The important aspect of Aadhaar number is that it identifies a person in “flesh and blood” through the associated biometric details unlike any other identification such as PAN or even driver’s licence. Hence the associated benefits of Aadhaar, including de-duplication, efficiency, and transparency, especially to the advantage of the poor who were extorted by intermediaries this far. However, the fear of such identification has kept countries such as the US from passing any National ID card project until now. It is indeed a significant disruption by the UIDAI and the government in deploying the identification project nationwide at such a scale for the first time in the world! Clause (5) of the Act enabling enrollment of disadvantaged and those who do not have permanent dwelling units is commendable as it addresses inclusion and equity.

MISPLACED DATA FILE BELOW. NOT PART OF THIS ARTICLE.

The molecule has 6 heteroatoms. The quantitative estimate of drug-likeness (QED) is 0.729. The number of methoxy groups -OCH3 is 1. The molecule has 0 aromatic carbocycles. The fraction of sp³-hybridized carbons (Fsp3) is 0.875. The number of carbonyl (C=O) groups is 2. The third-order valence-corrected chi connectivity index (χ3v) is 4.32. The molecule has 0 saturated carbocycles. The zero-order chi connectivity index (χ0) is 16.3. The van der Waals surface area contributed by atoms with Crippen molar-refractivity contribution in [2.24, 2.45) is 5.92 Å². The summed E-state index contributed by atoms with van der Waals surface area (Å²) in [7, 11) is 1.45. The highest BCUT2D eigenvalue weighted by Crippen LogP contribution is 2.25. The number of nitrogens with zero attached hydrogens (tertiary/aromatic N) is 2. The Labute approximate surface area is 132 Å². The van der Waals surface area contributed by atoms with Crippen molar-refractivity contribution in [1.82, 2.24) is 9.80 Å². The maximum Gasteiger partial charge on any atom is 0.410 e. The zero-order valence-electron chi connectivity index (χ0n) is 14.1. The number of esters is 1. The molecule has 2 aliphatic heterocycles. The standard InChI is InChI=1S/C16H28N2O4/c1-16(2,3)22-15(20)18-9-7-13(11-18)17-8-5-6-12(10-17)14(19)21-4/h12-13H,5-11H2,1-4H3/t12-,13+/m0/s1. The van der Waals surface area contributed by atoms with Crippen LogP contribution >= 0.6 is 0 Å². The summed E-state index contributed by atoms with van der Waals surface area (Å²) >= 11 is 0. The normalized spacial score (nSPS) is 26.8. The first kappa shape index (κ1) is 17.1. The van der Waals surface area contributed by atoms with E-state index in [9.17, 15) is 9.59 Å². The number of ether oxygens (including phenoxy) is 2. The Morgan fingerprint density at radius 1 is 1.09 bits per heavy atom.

Hence, it is imperative that the government and the UIDAI take supreme precautions to protect the individual’s identification information as described below in all its various avatars and demonstrate evidence of the social benefits due to Aadhaar. A comprehensive regulation on the use of Aadhaar card, number, and associated information is required for residents to repose their faith on Aadhaar. At the same time, the tidbits in the Information Technology (Amendment) Act 2008 such as clauses 66A & 72 alone are not sufficient for protecting the privacy of individuals. With our national ID project well underway, a comprehensive privacy and data protection regulation is the need of the hour.

  1. R
    Reader
    Oct 12, 2017 at 6:58 pm